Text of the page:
A joint Fermilab/SLAC publication

Dark Energy Survey launches new photo blog


Scientists on the Dark Energy Survey share weekly photos taken by and of the world’s most powerful digital camera.

Photo of dark energy survey
Photo by Reidar Hahn, Fermilab

What would it be like to peer billions of years into the past, viewing hundreds of millions of galaxies, some billions of light years away? What would it feel like to be part of a team trying to uncover the secrets of our universe?

Starting this week, the Dark Energy Survey team invites you to find out by following their new photo blog, Dark Energy Detectives. The name refers to the DES collaboration’s ongoing hunt for the mysterious stuff known as dark energy, according to post-doctoral researcher Brian Nord, who helped design the new site.

The survey’s main tool is the Dark Energy Camera, built in Illinois at Fermilab and now mounted on the 4-meter Blanco telescope at the Cerro Tololo Inter-American Observatory in Chile. It’s the most powerful digital survey imaging device in the world, able to see light from stars up to 8 billion light years away and photograph them in previously unimaginable detail.

Each Monday, a new image taken by (or taken of) the Dark Energy Camera will be posted on the Dark Energy Detectives blog. DES scientists will write explanations of each photo, offering glimpses of what it’s like to be part of the team working with the camera in the mountains of Chile.

Photo of dark energy galaxy

This image, taken with the Dark Energy Camera, shows Spiral Galaxy NGC 0895 in more detail than ever before.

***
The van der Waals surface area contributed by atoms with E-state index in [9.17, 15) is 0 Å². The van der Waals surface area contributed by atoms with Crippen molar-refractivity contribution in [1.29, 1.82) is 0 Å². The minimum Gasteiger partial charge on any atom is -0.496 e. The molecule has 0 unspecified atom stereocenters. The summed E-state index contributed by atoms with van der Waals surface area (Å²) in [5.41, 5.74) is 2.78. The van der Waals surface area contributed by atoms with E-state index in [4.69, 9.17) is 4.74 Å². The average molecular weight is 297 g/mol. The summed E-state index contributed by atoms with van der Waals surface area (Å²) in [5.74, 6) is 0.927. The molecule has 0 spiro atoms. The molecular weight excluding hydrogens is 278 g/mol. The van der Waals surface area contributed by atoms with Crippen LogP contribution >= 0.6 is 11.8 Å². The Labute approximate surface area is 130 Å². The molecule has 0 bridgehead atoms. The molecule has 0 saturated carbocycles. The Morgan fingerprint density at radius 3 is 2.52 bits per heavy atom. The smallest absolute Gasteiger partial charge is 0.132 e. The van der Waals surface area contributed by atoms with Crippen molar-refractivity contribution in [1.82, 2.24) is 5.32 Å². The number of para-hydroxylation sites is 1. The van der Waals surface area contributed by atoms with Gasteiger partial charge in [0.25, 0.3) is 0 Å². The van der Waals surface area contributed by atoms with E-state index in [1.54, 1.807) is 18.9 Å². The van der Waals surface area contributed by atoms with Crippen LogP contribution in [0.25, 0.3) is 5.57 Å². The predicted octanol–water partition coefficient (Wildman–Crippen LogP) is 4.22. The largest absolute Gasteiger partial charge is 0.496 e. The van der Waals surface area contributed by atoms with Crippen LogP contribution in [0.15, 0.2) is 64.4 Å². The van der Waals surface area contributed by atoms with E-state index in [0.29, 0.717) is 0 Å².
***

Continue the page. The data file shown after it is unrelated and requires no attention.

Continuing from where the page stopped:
Dark Energy Camera

Researchers have just completed the Dark Energy Camera’s science verification period, and the Dark Energy Survey is scheduled to begin in September. Over the next five years, the DES team will map a portion of the southern sky, searching for clues to understanding dark energy, the stuff believed to be causing our universe to expand at a faster and faster rate.

The Dark Energy Survey will use the camera between September and February each year. During those months, the part of the night sky the team wishes to observe will be overhead. That time of year also tends to be when the weather is best.

Dark Energy Detectives will update every Monday, regardless of whether the survey is operating. Nord says there is a wealth of fascinating images taken during the science verification period, which will appear on the blog until the start of the survey in September 2013.

You can follow Dark Energy Detectives on Twitter, on Tumblr and on Pinterest. Photos will also appear on the Dark Energy Survey Facebook page


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